- Rays righty Brent Honeywell was given a fourth option because of the substantial amount of time he has missed on account of injuries, general manager Erik Neander told Topkin and other reporters. The 25-year-old Honeywell was once an elite pitching prospect, but he hasn’t thrown a professional inning since 2017 – which he divided between Double-A and Triple-A – because of health issues. Since then, Honeywell has undergone four elbow surgeries, most recently an arthroscopic procedure. The good news is that Honeywell seems as if he’ll return in 2021.
The Rays added a veteran source of innings to their rotation Friday morning, announcing a one-year deal with right-hander Michael Wacha. The CAA client will reportedly land a $3MM guarantee on the heels of a rough 2020 season with the Mets. That’s the same salary (prior to pro-rating) that Wacha earned in New York last season.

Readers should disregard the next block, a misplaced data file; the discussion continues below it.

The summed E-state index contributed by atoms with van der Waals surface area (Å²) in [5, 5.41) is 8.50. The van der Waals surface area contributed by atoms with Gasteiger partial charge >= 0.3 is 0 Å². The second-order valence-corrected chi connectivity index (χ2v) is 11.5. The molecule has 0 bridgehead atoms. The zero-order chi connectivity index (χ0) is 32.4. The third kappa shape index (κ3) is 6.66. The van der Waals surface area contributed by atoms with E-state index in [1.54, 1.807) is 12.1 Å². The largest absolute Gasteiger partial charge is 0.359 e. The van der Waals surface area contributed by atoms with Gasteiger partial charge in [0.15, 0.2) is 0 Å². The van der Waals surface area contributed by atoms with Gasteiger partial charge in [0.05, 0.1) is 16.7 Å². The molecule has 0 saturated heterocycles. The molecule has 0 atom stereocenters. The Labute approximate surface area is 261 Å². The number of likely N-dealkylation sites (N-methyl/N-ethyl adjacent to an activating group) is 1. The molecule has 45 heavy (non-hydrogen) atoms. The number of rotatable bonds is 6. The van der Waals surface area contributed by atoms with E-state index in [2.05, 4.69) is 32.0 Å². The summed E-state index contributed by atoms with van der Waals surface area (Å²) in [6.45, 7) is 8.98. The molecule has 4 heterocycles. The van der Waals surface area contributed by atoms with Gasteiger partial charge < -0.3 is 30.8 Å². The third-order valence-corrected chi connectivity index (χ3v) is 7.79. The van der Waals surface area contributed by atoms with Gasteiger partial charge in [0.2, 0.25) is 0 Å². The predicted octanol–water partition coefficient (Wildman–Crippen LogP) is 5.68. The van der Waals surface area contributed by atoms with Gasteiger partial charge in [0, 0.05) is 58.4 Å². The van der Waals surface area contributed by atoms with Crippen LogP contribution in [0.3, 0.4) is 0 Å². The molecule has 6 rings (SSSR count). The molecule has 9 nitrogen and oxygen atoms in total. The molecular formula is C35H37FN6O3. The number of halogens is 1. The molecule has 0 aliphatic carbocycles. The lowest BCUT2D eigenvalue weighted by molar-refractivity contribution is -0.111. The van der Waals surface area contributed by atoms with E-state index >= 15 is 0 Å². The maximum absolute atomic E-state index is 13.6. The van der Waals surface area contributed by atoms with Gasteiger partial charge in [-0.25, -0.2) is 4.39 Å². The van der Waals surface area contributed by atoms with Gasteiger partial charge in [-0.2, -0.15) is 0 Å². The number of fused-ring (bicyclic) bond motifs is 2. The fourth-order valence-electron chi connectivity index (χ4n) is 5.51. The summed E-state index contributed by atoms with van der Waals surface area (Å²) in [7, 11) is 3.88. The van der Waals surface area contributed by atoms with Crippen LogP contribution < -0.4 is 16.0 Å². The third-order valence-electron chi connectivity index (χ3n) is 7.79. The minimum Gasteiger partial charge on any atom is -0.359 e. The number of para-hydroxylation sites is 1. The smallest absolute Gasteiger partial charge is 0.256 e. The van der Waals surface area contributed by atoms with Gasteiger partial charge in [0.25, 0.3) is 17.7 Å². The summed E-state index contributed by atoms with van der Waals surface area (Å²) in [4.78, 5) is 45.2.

Wacha struggled through eight games with the Mets in the abbreviated 2020 season, pitching to a 6.62 ERA with a whopping nine home runs allowed in just 34 innings. His 2019 season was also rather lackluster campaign owing in no small part to knee and shoulder injuries — the latter of which has been a recurring issue throughout his career.
Despite the down showing, Wacha was reportedly a fairly popular target among free-agent starters due to his age and price point. The 2015 All-Star also logged a very strong 37-to-7 K/BB ratio in those 34 frames while seeing marked upticks in swinging-strike rate and opponents’ chase rate. His 11.3 percent swinging-strike rate trails only his 11.4 percent mark from his rookie campaign back in 2013, and Wacha’s 34.3 percent chase rate on pitches outside the strike zone was far and away a career-high. He won’t turn 30 until July, either, making Wacha younger than several other free-agent rotation options on the market.